NO SAFE HOUSE by Linwood Barclay (Doubleday), 453 pages, $22.95 paper. Rating: NN
Linwood Barclay's new thriller, No Safe House, has lots going on action-wise, but not so much when it comes to the other part of the formula: characterization.
His hero of choice is your average suburban dad, in this case high school teacher Terry - the kind of guy who pays his parking tickets on time and puts the safety of his family front and centre.
It's a follow-up to Barclay's last mystery, in which Terry and his family suffered a horrific ordeal that has bound them to a gangster operating in the nondescript American town where they live. Terry's wife has a seriously bad case of PTSD, and his teenage daughter is acting out. When the bad boy she's been hanging out with goes missing, leaving a trail of blood, she's implicated big time.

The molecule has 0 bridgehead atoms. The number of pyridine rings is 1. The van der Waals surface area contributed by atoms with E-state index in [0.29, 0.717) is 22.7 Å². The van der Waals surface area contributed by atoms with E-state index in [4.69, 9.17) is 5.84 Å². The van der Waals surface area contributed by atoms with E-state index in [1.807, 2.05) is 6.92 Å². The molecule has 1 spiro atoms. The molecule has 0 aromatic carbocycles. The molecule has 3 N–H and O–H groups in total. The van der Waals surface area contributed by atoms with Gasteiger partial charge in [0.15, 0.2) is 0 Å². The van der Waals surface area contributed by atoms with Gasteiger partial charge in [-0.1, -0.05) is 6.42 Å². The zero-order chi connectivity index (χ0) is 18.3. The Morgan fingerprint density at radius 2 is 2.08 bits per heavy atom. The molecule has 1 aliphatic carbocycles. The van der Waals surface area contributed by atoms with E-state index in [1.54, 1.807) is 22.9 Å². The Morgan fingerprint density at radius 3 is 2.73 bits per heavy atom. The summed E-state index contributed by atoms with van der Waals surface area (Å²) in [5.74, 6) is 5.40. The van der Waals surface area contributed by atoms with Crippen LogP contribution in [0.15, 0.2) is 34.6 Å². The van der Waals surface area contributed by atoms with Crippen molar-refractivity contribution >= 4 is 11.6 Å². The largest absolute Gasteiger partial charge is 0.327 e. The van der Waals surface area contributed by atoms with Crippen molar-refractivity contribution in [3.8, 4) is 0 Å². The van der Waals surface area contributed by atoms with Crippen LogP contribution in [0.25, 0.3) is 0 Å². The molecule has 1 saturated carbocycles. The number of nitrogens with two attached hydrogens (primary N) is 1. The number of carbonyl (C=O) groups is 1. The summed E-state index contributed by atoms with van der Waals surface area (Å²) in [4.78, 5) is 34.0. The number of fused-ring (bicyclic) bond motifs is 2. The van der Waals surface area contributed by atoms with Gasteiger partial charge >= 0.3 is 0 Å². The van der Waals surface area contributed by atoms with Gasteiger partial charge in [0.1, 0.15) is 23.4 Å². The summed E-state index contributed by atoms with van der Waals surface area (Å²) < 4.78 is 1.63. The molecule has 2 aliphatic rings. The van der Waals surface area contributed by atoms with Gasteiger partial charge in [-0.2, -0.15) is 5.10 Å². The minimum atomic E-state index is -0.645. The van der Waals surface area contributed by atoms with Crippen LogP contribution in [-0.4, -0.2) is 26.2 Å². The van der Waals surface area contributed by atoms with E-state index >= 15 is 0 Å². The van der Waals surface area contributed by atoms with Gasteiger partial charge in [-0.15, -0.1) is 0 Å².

It's a good enough story, trotting along at a respectable pace, with a nice twist that balances the otherwise predicable ending. But the characters are either uninteresting (Terry) or clichéd, like the gangster dying of cancer who wants to make things right with his stepdaughter. And to add insult to injury, there's a body dump at, yes, a pig farm.
Like Barclay's previous books - there's one about a dominatrix working out of a split-level - No Safe House goes into the shadowy world that lies beneath the idyllic surface of the suburban dream. It also attempts to show just how far a father will go to save his family. Sadly, it comes across more as parody than reality. The prose is far from deathless, and coincidences rack up faster than you can say "barbecue."
Despite the car culture that acts as one of the book's themes, this is a decidedly pedestrian read.